Quick start guide to risk management

1. Draft a risk management policy

The policy sets the tone and it should be the starting part for any risk management process. It should include things like

  • Risk appetite
  • Responsibilities
  • Frequency of risk assessments
  • Establish whether there is a risk sub-committee
  • Risk categories
  • Risk ranking criteria

The policy should be formally approved and adopted by the Board of Directors.

2. Identify risks

I find the best way to identify risks is in ‘risk workshops’. All staff should be present as risks may obvious to those working at the coal face that aren’t to senior management.

The workshops should be facilitated by a risk expert.

The output is the raw risks input to the risk register.

Don’t have a risk register?  Don’t worry…download a free template here!

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3. Rank based on raw or inherent risk

Risks are then ranked using the criteria set-out in the risk policy.

There are different ways to do this. I use a scoring system of 1 to 5 for both likelihood and impact. The 2 scores are then multiplied together to give a score which is ranked low, medium or high.

4. Consider existing controls and measure residual risk

You then consider the existing controls to reduce the impact and/or likelihood, is to mitigate the risk. The risks are then scored again and ranked on mitigated or residual risk.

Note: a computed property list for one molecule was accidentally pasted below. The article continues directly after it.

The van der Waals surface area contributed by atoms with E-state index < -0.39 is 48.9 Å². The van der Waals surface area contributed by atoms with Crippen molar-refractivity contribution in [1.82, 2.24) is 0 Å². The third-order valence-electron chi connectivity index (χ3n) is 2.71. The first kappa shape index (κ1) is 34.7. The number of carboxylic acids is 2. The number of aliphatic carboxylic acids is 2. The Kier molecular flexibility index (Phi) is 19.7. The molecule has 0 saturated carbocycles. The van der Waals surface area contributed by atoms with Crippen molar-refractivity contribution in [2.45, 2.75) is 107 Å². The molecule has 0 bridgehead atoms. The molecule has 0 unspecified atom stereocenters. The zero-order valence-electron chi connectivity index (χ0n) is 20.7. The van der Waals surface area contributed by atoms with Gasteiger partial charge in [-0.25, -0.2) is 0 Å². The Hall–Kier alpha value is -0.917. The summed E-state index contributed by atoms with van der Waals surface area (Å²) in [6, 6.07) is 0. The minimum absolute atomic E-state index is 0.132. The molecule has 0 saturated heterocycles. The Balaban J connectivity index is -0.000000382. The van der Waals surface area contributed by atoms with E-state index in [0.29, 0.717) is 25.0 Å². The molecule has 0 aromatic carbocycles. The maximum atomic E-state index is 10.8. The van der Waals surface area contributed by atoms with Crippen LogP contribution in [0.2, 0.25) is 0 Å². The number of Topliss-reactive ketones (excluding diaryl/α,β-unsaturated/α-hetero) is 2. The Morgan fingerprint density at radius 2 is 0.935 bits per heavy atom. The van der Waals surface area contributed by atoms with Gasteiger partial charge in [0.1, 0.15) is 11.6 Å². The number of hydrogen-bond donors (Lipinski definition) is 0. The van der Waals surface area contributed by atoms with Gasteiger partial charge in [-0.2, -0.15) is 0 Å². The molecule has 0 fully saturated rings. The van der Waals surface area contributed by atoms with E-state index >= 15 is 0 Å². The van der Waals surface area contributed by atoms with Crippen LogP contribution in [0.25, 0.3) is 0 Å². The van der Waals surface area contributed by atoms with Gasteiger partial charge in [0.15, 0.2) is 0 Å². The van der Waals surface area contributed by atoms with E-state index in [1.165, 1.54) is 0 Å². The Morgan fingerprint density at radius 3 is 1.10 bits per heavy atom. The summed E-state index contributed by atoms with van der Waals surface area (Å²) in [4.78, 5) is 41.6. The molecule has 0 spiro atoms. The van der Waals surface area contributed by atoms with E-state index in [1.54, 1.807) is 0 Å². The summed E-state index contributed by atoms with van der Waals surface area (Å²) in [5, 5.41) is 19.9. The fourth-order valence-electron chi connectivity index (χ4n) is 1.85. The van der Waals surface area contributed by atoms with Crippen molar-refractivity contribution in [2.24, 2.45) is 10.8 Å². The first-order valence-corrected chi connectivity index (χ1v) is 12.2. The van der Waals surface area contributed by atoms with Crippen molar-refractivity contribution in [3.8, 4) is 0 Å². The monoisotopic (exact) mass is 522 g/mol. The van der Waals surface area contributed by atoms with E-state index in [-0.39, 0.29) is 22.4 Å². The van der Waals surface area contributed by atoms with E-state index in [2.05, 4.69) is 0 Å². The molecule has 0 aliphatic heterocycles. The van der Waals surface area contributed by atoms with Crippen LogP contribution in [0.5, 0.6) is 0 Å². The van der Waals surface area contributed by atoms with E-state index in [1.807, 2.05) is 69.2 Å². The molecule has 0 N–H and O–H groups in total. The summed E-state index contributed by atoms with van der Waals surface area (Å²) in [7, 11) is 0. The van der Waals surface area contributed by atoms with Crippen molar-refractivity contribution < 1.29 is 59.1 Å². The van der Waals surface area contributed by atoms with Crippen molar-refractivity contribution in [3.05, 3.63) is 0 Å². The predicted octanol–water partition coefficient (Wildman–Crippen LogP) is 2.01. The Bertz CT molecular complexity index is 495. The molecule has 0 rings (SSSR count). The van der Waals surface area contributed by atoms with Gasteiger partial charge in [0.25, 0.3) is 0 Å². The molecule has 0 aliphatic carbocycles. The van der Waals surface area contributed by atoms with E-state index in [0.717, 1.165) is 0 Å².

5. Prepare actions to reduce high risks to an acceptable level

Next you identify risks which are unacceptably high and plan action to reduce them to an acceptable level.

The acceptable level will be determined by the risk appetite set in the policy. Risk appetite is very much organisation specific.

6. Internal audit tests effectiveness of controls

Internal audit plays a key role in the risk management process.  It should test the effectiness of the controls cited as reducing identified risk to an acceptable level.  If the controls aren’t operating effectively then the risk register should be amended accordingly until the controls are fixed.

7. Repeat

Risk management is a continual process.  For that reason it should be a standing order on the agenda of board meetings.  The risk register should be reviewed and updated at regular intervals.

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Download your free copy of our risk register template here:

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